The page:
Monday, December 1, 2014

Beautiful Angels

There are angels among us. I have often felt their presence, but never more profoundly than during and after my cancer surgery in October 2014.

They wield scalpels and stethoscopes. They bring food for your family. They send cards, flowers, messages. They bring you your breakfast when you can't get out of bed. They curl up in your lap and purr. They pray for you.

You don't see their wings, but you often recognize their faces. But sometimes they are strangers.

The day after the surgery to remove both my breasts, I was hurting physically and emotionally. My friend, Peter called me. "I have something I think will cheer you up," he said.

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Indeed. Peter had secured a poster promoting a concert by singer-songwriter James Maddock. James had signed it to me, wishing me well. It really lifted my spirits to have a personalized message from an artist that I admire so much. It was a simple gesture that had a big impact.
The poster James gave me

I first discovered James when he played a concert nearby. I had never heard of him. By the end of his opening song, I was hooked. He is British, but his music seems uniquely American, rooted in the folk-rock traditions of the United States. He is a fixture in the fertile music scene in downtown New York. He has a distinctive raspy voice, an amiable stage persona, and a quirky social media presence. He's released three studio albums, and his newest, The Green,  is now out and available here at Amazon,. His lyrics seem deeply personal, but listeners can interpret them for themselves.

Like me, James is 50-something, and his songs tend to reflect the themes that inhabit those in our stage of life:

  • A longing for more time to explore the roads not taken ("Another Life")
  • Messy relationships ("Mister Universe," "What Have I Done?")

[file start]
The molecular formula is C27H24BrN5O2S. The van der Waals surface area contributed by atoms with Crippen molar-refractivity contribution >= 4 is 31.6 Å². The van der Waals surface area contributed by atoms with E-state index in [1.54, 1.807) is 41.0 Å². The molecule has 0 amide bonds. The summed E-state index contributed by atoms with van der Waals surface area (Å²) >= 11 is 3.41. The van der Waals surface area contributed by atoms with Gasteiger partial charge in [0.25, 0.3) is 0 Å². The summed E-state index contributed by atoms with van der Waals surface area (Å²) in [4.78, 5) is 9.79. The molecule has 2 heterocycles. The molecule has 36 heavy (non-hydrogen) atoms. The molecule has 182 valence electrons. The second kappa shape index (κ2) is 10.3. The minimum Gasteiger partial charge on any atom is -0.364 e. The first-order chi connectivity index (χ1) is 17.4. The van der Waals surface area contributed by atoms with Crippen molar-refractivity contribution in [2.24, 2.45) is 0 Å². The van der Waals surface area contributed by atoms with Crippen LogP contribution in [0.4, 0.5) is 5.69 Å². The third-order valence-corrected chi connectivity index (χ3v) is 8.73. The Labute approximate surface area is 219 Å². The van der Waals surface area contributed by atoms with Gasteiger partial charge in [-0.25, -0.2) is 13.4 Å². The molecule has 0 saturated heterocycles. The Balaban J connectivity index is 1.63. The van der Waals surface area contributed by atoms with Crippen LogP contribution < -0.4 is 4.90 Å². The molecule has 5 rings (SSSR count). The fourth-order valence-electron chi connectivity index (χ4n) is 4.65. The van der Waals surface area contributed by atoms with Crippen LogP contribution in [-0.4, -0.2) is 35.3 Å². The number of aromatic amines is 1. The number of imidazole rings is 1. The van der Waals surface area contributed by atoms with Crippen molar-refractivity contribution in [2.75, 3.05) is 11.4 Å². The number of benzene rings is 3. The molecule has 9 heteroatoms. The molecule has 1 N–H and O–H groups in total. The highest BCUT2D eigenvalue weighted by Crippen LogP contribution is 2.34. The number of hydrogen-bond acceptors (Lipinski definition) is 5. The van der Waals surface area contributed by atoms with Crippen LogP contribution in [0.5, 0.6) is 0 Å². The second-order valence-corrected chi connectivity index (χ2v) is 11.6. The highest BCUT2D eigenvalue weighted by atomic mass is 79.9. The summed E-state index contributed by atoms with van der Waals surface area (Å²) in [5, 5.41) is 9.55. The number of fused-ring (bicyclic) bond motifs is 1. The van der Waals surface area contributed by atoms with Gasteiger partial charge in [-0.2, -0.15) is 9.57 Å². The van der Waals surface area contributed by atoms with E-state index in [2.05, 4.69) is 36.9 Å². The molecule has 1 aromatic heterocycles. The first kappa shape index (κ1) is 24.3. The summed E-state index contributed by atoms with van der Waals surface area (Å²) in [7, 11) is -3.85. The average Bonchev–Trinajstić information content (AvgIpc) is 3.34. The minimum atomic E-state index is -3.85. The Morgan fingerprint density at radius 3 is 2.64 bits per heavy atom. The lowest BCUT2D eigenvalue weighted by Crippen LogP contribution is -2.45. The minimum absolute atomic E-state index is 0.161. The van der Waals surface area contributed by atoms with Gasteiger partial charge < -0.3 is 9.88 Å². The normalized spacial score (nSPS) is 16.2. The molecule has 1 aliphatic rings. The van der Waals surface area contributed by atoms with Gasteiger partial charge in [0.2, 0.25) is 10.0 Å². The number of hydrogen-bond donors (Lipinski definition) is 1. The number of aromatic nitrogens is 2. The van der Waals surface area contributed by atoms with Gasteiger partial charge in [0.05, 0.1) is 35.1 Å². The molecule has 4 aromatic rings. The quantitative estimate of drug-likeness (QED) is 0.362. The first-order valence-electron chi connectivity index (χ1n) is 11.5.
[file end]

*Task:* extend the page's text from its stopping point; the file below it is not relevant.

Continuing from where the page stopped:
• The vagaries of love ("Stoned On You," "Love is a Flower")
One of his loveliest tunes is entitled "Beautiful Now." The lyrics tell of a man looking at an old photograph of his beloved, taken long before he knew her. As he gazes at the picture, he notes her youthful splendor and radiance. Then he hits us with this chorus.

"You were beautiful then/ But you're way more beautiful now."

Those lyrics have taken on a new meaning for me. I don't have the body of my youth, but it had been replaced by one that was stronger, curvier, more confident. The surgery abruptly changed it, and I have been struggling with the "new normal."

At first, I thought the scars and incisions that snake their way across my chest were ugly. They hurt and I hated them. James' lyrics prompted me to re-think them. Now I see the gentle curves and delicate folds as the beauty of health and the brilliance of life. They are beautiful now.

So thank you, James, for taking the time to cheer up a stranger when she needed it. Thank you for your music. Thank you Tracy Plass and Peter Swarr for making it happen.

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Please enjoy this live version of James singing "Beautiful Now."

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